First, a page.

Hamels Guts Marlins, But Leaves Early... Plus: A Five-Homer Night for Phils

Hamels Guts Marlins, But Leaves Early... Plus: A Five-Homer Night for Phils

Cole Hamels dominated, Ryan Howard, Chase Utley, Jimmy Rollins, and Dom Brown went yard, and the Phillies took game one of their four game series against Florida Marlins by a final of 9-1. However, just when it felt like they were on top of the world, Hamels left the game in the eighth inning with an apparent back issue.

For about an hour or so, it seemed things might not go the home team's way on Tuesday night. Viewers were treated to a sixty minute block of The Charlie Manuel Show while the start of the game was delayed by rain. Then once the action finally got underway, the Marlins grouped together a couple of quick singles off Cole, and were able to jump out to a 1-0 first inning lead on a softly hit ball up the first base line.

The threat would not last very long.

Home Run Derby
Howard got to Phillies' punching bag Chris Volstad right away, going to opposite field to take a 2-1 lead from which they would never look back. It was Howard's seventh career home run in 25 official at bats against the Florida righty.

But the offense wasn't finished. The Phils notched their first five-dinger game of the season, with Chase Utley and Jimmy Rollins each adding two-run blasts of their own, and Domonic Brown grabbing a table for one—twice. Brown's second found its way into Citizen Bank Park's 200 level with ease.

Four of the five bombs came off of Volstad, who is now 0-6 over his last nine starts versus the Phils. He lasted 5.2, perhaps in a futile effort to preserve the bullpen for tomorrow's double header.

The Phillies previously had not hit four home runs or more in a game this season.

Hamels Dominant, But...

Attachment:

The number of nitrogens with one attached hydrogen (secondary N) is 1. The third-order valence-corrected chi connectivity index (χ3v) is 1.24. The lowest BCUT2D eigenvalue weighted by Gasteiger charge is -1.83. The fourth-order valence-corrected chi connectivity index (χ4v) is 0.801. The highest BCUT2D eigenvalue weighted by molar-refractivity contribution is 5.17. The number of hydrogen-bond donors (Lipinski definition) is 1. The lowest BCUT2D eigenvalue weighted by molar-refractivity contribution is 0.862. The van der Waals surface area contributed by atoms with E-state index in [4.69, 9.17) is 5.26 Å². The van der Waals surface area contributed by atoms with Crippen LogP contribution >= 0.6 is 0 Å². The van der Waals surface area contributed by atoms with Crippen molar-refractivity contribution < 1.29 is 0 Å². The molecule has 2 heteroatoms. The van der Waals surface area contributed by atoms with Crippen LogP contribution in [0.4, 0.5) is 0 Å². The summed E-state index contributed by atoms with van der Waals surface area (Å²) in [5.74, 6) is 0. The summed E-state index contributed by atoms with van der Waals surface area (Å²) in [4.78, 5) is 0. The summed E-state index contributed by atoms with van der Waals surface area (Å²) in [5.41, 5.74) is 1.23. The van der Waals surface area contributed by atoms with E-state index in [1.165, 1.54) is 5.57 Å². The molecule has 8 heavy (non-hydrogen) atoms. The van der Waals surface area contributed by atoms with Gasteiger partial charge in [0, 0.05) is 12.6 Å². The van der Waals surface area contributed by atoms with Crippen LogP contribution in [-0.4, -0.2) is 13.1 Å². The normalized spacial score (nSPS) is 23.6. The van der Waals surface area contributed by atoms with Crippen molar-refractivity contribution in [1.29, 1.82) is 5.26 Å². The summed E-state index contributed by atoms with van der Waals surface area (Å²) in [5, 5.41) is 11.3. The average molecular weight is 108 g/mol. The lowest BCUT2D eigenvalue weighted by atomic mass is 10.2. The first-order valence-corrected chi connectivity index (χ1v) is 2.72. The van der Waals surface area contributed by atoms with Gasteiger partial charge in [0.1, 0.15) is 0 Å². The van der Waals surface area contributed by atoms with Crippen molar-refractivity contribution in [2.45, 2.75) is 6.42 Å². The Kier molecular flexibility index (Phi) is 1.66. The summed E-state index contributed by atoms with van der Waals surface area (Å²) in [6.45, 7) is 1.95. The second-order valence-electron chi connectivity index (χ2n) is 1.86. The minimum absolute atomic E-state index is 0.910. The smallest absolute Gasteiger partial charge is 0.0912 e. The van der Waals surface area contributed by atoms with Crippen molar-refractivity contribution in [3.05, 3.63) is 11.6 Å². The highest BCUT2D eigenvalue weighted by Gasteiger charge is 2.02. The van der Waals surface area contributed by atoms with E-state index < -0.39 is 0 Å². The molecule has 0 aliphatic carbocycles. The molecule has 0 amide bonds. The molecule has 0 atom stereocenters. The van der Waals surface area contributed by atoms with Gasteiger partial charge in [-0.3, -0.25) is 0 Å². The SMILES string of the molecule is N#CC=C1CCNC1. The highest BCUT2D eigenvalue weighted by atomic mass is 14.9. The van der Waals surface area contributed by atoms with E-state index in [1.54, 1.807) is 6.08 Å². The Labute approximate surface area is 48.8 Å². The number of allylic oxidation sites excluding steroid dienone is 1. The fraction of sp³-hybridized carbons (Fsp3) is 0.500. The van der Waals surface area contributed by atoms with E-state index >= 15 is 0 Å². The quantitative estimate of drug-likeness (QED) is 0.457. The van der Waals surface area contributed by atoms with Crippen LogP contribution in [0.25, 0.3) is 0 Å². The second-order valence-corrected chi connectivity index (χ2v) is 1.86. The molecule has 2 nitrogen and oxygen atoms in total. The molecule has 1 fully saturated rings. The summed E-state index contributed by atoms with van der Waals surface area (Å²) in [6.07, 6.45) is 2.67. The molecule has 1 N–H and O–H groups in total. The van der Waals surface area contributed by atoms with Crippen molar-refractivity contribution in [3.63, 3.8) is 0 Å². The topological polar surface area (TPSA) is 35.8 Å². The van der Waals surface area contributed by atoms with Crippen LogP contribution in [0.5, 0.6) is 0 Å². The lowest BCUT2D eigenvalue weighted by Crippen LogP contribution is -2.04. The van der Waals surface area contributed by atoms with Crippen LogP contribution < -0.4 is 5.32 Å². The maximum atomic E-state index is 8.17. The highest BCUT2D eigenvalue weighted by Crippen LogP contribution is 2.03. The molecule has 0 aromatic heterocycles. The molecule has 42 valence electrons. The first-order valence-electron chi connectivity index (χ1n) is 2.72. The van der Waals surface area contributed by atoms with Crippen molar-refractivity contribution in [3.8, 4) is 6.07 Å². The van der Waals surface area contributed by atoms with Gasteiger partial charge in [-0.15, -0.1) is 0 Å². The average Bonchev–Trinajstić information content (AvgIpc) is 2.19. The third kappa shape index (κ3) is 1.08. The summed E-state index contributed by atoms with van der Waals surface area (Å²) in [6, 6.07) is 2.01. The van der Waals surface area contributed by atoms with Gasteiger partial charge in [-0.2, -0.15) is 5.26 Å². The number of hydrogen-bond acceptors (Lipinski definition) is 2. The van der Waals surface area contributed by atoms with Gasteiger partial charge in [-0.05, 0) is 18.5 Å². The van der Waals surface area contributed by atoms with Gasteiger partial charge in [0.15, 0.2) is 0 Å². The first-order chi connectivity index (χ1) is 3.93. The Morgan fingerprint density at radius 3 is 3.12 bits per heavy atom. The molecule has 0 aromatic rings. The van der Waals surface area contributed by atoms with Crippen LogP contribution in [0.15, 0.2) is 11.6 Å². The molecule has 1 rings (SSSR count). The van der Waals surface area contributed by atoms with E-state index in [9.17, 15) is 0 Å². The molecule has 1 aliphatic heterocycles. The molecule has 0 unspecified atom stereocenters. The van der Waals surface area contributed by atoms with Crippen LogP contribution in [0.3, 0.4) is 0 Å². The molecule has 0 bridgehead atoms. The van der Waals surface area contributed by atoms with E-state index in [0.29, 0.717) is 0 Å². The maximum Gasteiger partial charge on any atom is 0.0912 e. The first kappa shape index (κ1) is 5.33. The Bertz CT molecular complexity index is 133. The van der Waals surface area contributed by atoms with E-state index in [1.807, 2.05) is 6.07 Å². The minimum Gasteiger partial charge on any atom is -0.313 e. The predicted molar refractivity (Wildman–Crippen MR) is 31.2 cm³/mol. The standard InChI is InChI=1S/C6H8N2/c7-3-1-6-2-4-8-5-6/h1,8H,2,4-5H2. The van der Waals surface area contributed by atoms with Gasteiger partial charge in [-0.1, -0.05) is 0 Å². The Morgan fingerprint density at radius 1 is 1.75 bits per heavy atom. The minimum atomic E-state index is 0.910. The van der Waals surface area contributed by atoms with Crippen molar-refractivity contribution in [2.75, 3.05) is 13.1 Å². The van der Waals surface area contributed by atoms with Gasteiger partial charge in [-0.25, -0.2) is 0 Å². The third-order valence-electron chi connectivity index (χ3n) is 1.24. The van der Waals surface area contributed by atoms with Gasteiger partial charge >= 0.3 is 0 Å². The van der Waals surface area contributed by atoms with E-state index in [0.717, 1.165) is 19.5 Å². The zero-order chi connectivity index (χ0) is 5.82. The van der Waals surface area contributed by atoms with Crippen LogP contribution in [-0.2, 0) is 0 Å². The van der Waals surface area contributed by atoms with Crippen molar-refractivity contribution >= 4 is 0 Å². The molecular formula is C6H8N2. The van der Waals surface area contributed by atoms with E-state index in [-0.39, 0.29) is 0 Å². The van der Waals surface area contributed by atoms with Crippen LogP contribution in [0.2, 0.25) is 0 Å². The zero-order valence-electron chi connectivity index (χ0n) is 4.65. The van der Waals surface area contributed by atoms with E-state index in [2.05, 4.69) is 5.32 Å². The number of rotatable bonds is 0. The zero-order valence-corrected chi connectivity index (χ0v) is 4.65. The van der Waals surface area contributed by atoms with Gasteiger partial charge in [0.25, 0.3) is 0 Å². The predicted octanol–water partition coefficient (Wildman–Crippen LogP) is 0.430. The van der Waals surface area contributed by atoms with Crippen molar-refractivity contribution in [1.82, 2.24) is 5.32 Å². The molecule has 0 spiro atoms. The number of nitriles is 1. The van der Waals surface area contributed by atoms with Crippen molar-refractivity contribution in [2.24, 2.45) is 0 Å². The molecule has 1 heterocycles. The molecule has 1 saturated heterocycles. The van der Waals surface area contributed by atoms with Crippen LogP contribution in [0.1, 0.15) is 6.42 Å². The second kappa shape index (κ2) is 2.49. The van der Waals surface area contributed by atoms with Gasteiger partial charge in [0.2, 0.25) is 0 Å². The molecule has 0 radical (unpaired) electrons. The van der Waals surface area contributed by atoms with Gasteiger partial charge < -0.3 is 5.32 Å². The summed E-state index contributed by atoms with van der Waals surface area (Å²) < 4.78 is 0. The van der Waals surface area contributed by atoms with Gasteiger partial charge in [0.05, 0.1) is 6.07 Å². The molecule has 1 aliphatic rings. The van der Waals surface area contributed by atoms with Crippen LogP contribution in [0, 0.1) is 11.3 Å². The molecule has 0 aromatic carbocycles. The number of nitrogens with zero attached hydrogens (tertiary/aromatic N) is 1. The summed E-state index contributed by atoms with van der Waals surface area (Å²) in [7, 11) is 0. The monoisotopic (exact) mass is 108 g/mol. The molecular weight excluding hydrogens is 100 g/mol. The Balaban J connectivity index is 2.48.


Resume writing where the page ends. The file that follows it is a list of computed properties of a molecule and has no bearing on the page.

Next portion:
While the recent offensive surge is certainly something to talk about, undoubtedly aided in large part by the red hot Utley, the real story of the game was once again Hamels. Once the Phillies took back the lead in the first, the game's outcome was never in jeopardy.

The win is Cole's ninth, tied for the most in baseball. He settled in nicely after the two Marlins singles that led to their lone run, retiring 17 consecutive batters between the first and sixth innings. That stretch could have been even longer were it not for a Howard error, his first of the season.

Again, Hamels did exit prematurely in the top of the eighth after issuing a walk to Wes Helms. With a huge lead in tact, the staff opted not to take any chances and pulled him at the first sign of discomfort, so there is no way of knowing how serious it is or not at this point. The team announced Hamels had "tightness in his middle back."

David Herndon replaced Hamels, throwing scoreless eighth and ninth frames.

As we mentioned pregame, Hamels may have been a little lost in the shuffle before the season began. Regardless of who throws where in the rotation or who reporters and fans pay the most attention to, there is no debating that King Cole is looking like one of the premier pitchers in all of baseball of late.

We can only hope his injury anything that sets him back or causes him to miss much if any time.

Are They Back?